Here's a good explanation below on the ex-dividend date. In this case, you had to own the stock the day before the ex-date to get the 22cents/share which means you had to buy on the 12th. If you look at the historical prices the stock closed at 15.18 on the 12th. The adjusted close was 14.96, hence the subtraction of the 22 cents. But that was on the 12th. The ex-date of the 13th was too late. (see explanation)
The ex-dividend date is two business days prior to the record date. To be a stockholder on the record date an investor must purchase the stock before the ex-dividend date. The latest date he can buy the stock to be a stockholder on record and be entitled to the dividend would be one day prior to the ex-dividend date to allow for the three stock trading day settlement of the stock purchase. If the investor purchases the stock the day before the ex-dividend date the investor would be a stockholder on the record date and would be entitled to receive the dividend payment.
An investor who wishes to be entitled to the dividend does not have to wait until after the record date to sell the stock; however, the investor must hold the stock until the ex-dividend date. If the investor were to sell the stock on the ex-dividend date or afterwards, the investor would still be entitled to the dividend payment. In this example, assuming that the investor purchased the stock one day before the ex-dividend date, the investor would be a stockholder on the record date. If the investor sells the stock on the ex-dividend date, the buyer of the stock would be a stockholder one day after the record date given the three stock business trading day settlement. The person that bought the stock would not be entitled to receive the dividend.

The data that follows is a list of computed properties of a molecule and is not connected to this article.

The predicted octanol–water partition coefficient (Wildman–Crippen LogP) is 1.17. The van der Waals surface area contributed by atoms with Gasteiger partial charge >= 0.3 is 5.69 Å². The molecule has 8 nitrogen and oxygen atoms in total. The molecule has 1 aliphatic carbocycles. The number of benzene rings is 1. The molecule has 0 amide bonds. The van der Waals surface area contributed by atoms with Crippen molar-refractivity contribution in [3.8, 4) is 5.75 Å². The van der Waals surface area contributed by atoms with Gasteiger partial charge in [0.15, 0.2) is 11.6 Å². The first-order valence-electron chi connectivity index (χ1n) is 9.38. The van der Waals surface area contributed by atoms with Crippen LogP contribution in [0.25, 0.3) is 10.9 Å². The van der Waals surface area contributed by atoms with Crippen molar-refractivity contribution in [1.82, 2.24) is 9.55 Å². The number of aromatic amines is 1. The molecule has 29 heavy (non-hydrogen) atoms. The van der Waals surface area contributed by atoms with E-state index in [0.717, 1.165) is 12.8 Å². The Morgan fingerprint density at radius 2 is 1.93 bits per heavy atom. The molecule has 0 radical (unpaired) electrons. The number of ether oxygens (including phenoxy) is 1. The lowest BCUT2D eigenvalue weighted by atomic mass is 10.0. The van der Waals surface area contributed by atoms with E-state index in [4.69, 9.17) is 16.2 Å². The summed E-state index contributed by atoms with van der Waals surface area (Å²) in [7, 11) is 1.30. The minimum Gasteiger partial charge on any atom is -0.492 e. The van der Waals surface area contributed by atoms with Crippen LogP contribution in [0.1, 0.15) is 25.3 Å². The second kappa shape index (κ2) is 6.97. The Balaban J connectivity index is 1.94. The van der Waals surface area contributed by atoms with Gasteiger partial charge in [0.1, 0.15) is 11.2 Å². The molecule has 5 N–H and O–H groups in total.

An investor only needs to own the stock for one day (the record date) to be entitled to receive the dividend payment. If the investor buys before the ex-dividend date, and sells on the ex-dividend date or after, the investor will receive the dividend payment.